From the Vault: Mount St. Helens

By Eilene Lyon     May 18, 2021

The “From the Vault” series features an artifact or family photo from my collection to illustrate a tale from my distant past.

On this day 41 years ago, I was just a few weeks from the pinnacle of many a teen’s life – high school graduation. It also happened to be the day that Mount St. Helens detonated, taking innumerable lives in the process: flora, fauna, human.

I’ve had some experience with volcanic activity in Guatemala, but this time I was far from the event in Ohio. My relatives in Oregon had front row seats. They had a lot of company: a little over a million in the Portland metro area alone, including adjacent Vancouver, Washington. Spectators ogled from every imaginable viewpoint.

Mount St. Helens erupting. (Wikimedia Commons)

Notable seismic activities and gas releases began in March 1980. Magma intrusion formed an alarming bulge in the north face of the mountain. The eruption on May 18 began with the largest recorded landslide in history as the north slope sloughed away, releasing lava, ash, and scorching gases.

The human death toll was roughly 60 persons.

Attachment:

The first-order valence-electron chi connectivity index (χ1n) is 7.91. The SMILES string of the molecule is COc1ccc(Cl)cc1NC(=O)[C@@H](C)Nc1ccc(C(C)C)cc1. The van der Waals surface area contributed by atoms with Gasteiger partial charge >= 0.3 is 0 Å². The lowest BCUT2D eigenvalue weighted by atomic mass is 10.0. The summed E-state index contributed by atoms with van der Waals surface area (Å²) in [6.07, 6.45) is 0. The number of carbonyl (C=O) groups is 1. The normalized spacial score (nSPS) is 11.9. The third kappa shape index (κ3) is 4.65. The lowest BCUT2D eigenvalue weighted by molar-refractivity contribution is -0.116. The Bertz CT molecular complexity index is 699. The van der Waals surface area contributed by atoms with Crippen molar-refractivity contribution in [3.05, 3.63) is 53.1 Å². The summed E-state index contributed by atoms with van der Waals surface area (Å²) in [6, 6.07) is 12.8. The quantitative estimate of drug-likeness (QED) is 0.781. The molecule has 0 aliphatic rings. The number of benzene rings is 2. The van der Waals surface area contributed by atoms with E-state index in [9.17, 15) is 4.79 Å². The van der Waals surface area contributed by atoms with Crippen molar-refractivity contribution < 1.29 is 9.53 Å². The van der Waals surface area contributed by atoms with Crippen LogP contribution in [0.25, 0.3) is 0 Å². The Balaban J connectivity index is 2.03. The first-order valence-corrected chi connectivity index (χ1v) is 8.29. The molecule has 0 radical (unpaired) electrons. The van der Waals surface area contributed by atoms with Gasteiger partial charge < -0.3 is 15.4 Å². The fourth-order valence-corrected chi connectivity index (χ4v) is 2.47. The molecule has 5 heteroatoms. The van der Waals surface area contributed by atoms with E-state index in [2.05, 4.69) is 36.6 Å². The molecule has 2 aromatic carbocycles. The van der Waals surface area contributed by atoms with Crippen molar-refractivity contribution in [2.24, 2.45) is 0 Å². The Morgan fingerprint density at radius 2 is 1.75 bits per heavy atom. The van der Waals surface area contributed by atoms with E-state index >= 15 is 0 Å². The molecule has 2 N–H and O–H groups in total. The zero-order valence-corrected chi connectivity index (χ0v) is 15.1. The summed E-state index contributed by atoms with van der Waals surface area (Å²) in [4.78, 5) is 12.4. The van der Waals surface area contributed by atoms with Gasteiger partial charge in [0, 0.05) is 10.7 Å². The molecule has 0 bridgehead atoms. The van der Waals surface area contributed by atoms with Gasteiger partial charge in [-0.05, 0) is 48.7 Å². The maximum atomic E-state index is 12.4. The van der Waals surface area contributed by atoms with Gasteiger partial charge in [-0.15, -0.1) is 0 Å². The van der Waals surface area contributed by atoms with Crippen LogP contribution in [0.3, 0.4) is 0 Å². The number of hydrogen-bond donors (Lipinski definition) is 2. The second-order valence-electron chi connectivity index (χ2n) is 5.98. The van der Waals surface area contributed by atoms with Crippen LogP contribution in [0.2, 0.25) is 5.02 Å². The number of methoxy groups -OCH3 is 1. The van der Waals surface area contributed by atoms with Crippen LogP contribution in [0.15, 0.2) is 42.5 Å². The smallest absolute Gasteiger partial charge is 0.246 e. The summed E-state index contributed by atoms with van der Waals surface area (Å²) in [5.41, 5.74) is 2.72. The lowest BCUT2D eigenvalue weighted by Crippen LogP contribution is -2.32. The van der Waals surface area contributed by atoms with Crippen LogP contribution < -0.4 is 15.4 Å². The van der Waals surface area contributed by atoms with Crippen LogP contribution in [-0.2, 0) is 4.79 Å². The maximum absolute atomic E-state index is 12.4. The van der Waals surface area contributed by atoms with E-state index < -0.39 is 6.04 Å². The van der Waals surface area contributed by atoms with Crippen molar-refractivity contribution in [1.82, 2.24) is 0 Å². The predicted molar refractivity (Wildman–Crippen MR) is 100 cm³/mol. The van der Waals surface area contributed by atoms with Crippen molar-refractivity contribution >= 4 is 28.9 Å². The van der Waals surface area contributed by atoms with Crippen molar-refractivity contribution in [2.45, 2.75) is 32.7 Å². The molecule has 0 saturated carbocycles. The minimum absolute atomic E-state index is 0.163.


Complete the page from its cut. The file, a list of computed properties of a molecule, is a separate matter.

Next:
One stands out as a hero of the day: geologist/vulcanologist David A. Johnston. He remained at his observation post, well aware of the risk. He was the first to report the eruption. Johnston and his colleagues pressured the federal government to close the Mount St. Helens region to tourism as the fateful day approached, thus saving thousands of lives.

David A. Johnston, about 13 hours before he died in the Mount St. Helens eruption on May 18, 1980. (Wikimedia Commons)

The ash plume blotted out the sun near Portland and then to the north and east. Soon it spread in the upper atmosphere across the country, painting the skies crimson at sunrise and sunset. Meteorologists predicted it would cause a rainier and cooler summer and perhaps impact weather for several years if eruptions continued. Volcanic activity occurred regularly through October 1980 and sporadically into the early 1990s. The mountain is considered active still.

Ash fallout from the Mount St. Helens eruption on May 18, 1980. (Wikimedia Commons)

My grandfather, Laurence M. Smith, took a sight-seeing flight over Mount St. Helens in September 1986 and recorded these photos.

Then what to do with all that ash? Well, some of it has nourished new plant growth around the mountain and region. One enterprising person collected some and turned it into souvenirs. My grandparents sent me this glass egg made in 1983 from the ash. The patterns on the surface evoke the eruption. The interior bubbles and swirls reflect subterranean turmoil. Both are reminders of the power of the planet to destroy…and create anew.

Mount St. Helens. (E. Lyon 2002)
Mount St. Helens. (E. Lyon 2002)
Mount St. Helens. (E. Lyon 2002)

“Mount St. Helens Finally Blows Its Top” The Oregon Statesman (Salem). May 19, 1980, p. 1 – via

“Ash Cloud to Give Area Brilliant Sunrises, Sunsets” Dayton (OH) Daily News. May 20, 1980, p. 1 – via

43 thoughts on “From the Vault: Mount St. Helens